Don’t Run Out of Cash! Wilkes-Barre, first incorporated as a Borough in 1806, is the home of one of Babe Ruth’s longest-ever home runs. It became a city in 1871: today it is a city of over 40,000, but one which has been confronted by constant population decline since the 1930s: today it is less than half the size it was in 1940 and around two-thirds the size it was in 1970. It is a most remarkable city, made up of an extraordinary heritage of ethnic groups, the largest of which are: Italian (just over 25%), Polish (just under 25%), Irish (21%), German (17.9%) English (17.1%) Welsh (16.2%) Slovak (13.8%); Russian (13.4%); Ukranian (12.8%); Mexican (7%); and Puerto Rican (6.4%). (Please note: my math is not at fault, but rather cross-breeding.) Demographically, the city’s citizens and families are diverse: with 19.9% under the age of 18, 12.6% from 18 to 24, 26.1% from 25 to 44, 20.8% from 45 to 64, and 20.6% who are 65 years of age or older. The city has the 4th-largest downtown workforce in the state of Pennsylvania; its family median income is $44,430, about 66% of the national average, and an unemployment rate of just under 7%. The municipality in 2015 had a poverty rate of 32.5%, nearly double the statewide average. Last year, the City of Wilkes-Barre was awarded a $60,000 grant through the Pennsylvania Department of Economic Development (DCED) Early Intervention Program (EIP) to develop a fiscal, operational and mission management 5 year plan for the city—from which the city selected Public Financial Management (PFM) as its consultant to assist in working with the city on its 5 year plan—and from which the city has since received PFM’s Draft Financial Condition Assessment and Draft Financial Trend Forecasting related to the city’s 5 year plan. As part of the intervention, two internal committees were created to develop new sources of revenue for the city. The Revenue Improvement Task Force is comprised of employees from Finance, Tax, Health, Code, and Administration and was directed to analyze and improve upon existing revenue streams; the Small Business Task Force was designed to develop guidance for those interested in opening small businesses in Wilkes-Barre and is comprised of employees from Zoning, Health, Code, Licensing, and Administration. Overall, Mayor Anthony “Tony” George and his administration are confident that they have made significant progress is restoring law and order via the city’s goals of strengthening intergovernmental relationships, improving public safety, fixing infrastructure, fighting blight, restoring and improving city services and achieving long-term economic development.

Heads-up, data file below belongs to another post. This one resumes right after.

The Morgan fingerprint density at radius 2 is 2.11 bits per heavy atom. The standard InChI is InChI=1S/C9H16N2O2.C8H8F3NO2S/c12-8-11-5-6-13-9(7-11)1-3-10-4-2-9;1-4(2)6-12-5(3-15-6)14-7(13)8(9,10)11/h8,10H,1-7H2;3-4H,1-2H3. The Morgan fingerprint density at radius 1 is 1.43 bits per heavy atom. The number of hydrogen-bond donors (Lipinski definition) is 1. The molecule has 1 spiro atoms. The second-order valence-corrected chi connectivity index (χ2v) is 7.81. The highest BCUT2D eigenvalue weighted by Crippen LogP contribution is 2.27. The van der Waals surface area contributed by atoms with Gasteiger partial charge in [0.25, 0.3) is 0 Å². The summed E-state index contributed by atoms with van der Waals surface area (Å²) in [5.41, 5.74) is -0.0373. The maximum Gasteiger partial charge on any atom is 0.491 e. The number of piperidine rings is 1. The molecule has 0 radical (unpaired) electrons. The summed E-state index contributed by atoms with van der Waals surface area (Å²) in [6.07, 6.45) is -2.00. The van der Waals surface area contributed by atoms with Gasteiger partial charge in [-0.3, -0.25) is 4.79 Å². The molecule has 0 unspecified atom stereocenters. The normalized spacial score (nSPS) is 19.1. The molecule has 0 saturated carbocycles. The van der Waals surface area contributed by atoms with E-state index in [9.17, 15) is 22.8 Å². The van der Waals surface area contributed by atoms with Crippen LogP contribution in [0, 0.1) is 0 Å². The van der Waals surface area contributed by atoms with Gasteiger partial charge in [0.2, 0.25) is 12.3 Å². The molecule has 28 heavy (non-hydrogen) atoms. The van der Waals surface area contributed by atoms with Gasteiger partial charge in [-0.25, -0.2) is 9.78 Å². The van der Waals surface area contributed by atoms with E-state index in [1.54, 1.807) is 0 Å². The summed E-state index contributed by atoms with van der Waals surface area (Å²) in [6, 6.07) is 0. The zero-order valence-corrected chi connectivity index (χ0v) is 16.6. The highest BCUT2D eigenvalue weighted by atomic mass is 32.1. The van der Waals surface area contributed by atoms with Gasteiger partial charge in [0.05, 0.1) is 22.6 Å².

Nevertheless, the quest for fiscal improvement and reliance on consultants has proven challenging: some of PFM’s proposed options to address city finances have caused a stir. City council Chairwoman Beth Gilbert and City Administrator Ted Wampole, for instance, agreed privatizing the ambulance and public works services as a cost-saving measure was one of the most drastic steps proposed by The PFM Group of Philadelphia, with Chair Gilbert noting: “I stand vehemently against any privatization of any of our city services, especially as an attempt to save money;” she warned the city could end up paying more for services in the long run, and residents could receive less than they get now—adding: “If privatization is on the table, then so is quality.” The financial consultant hired last year for $75,000 to assist the city with developing a game plan to fix its finances under the state’s Early Intervention Program was scheduled to present the options at a public meeting last night at City Hall. PFM representatives, paid from the combination of a $60,000 state grant and $15,000 from the city, have appeared before council several times since December.